this approach is fun and should be used all the time

With these words and the data stories in mind, we took some time to focus on visual narrative.  First we created storybooks to tell the data stories. The artists spent a little more time than I had hoped writing out their stories – I introduced it poorly and they had great feedback for how to present it as a comic book next time I try it:

Story Boooks are fun, but we could make it more interactive as a comic book set up rather than what I did (more writing and less illustrations)

photo 3To wrap up the design exercises did a pass around drawing for one story they liked most – about the relatively low percentage of budget funding going towards education.   One artists said:

the pass around drawing was fun and creative teamwork and saving on time to come up with a concrete concept which usually consumes more time

Another said:

it was fun and got everyone to participate

This led to a small set of drawings that all told the same story.photo 5I facilitated a discussion about what elements of the design they liked most, and exercised a little editorial control to generate a sketch of a mural to paint!mural designAfter all this we took a step back and discussed work the artists have done, and issues they cared about.  This led to a good conversation about how all the activities felt, how the might fit into work the context in Nairobi. One artists said:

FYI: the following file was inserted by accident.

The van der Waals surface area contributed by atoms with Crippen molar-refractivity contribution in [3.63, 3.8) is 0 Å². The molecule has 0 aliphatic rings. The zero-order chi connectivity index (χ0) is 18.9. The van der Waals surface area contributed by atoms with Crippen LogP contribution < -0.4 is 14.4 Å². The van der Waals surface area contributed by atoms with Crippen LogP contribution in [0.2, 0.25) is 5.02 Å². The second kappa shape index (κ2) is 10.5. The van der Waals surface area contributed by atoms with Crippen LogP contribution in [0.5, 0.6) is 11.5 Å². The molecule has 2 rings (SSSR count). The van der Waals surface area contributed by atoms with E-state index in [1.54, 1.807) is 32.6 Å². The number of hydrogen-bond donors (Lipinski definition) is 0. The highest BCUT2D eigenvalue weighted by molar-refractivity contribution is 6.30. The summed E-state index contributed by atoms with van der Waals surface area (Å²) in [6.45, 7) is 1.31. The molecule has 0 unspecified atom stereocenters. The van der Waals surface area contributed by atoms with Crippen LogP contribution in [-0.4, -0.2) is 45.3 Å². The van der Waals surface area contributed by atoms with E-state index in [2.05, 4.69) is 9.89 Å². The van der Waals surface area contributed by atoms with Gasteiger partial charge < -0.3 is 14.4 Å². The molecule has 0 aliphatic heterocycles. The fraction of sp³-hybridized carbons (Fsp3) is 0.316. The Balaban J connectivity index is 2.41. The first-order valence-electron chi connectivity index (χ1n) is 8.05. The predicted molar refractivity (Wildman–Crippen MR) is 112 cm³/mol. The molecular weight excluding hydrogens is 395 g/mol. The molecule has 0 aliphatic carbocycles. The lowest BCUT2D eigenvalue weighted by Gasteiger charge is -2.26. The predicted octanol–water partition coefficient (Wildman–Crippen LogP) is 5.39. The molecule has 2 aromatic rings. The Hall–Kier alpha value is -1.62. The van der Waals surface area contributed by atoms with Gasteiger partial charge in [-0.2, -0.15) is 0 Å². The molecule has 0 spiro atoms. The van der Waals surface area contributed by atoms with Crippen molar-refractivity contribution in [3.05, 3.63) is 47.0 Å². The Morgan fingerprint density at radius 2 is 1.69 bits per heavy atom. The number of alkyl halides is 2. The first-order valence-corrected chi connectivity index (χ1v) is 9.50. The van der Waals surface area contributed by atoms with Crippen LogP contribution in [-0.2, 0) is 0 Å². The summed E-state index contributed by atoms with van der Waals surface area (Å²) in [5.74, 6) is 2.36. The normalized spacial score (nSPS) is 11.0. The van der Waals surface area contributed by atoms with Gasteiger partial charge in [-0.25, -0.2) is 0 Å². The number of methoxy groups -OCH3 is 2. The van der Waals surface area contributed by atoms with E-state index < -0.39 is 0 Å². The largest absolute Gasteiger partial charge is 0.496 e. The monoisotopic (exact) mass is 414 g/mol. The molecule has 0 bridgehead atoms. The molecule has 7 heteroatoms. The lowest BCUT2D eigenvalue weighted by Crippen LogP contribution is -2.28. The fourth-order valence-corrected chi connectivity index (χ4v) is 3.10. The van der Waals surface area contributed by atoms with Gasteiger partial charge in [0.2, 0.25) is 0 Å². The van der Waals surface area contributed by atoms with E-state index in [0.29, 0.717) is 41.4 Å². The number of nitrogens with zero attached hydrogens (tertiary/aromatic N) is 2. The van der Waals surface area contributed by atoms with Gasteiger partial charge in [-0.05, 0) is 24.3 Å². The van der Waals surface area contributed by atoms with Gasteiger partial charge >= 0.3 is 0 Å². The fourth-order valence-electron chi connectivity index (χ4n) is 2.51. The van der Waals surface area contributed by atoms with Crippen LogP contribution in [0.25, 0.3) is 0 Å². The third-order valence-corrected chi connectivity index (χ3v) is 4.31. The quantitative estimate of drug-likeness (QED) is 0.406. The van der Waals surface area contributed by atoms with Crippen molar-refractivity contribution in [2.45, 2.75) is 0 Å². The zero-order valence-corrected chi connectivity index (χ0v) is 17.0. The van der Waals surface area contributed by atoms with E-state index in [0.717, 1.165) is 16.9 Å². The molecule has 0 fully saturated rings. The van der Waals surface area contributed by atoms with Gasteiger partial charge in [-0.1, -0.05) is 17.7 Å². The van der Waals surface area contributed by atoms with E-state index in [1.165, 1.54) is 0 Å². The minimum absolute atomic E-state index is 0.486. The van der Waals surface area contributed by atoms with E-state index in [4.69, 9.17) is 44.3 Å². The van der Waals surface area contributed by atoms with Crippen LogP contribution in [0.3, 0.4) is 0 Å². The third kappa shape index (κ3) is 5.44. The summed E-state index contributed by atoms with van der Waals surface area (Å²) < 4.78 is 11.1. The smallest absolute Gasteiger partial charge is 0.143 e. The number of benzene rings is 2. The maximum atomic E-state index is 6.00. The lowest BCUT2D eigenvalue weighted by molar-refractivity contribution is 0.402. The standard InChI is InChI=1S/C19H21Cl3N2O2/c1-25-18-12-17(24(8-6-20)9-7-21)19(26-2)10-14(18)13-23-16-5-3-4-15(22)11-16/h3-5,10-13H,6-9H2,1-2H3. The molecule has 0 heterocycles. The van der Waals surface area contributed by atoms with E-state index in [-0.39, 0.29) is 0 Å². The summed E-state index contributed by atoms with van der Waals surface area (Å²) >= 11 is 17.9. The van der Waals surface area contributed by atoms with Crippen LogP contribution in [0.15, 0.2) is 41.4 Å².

What really got my attention was the structure and approach in general as a session

Next Steps

To close out the packed schedule, we squeezed in a discussion of next steps on the grant.  We plan to continue to converse via WhatsApp, and to set up monthly Skype checkins.  These channels for communication will feed activities over the next few months.

Notes:

(1) We used the Nairobi Full Budget FY 2013-2014 (online at the International Budget Partnership) and the 2009 SID report for Nairobi County.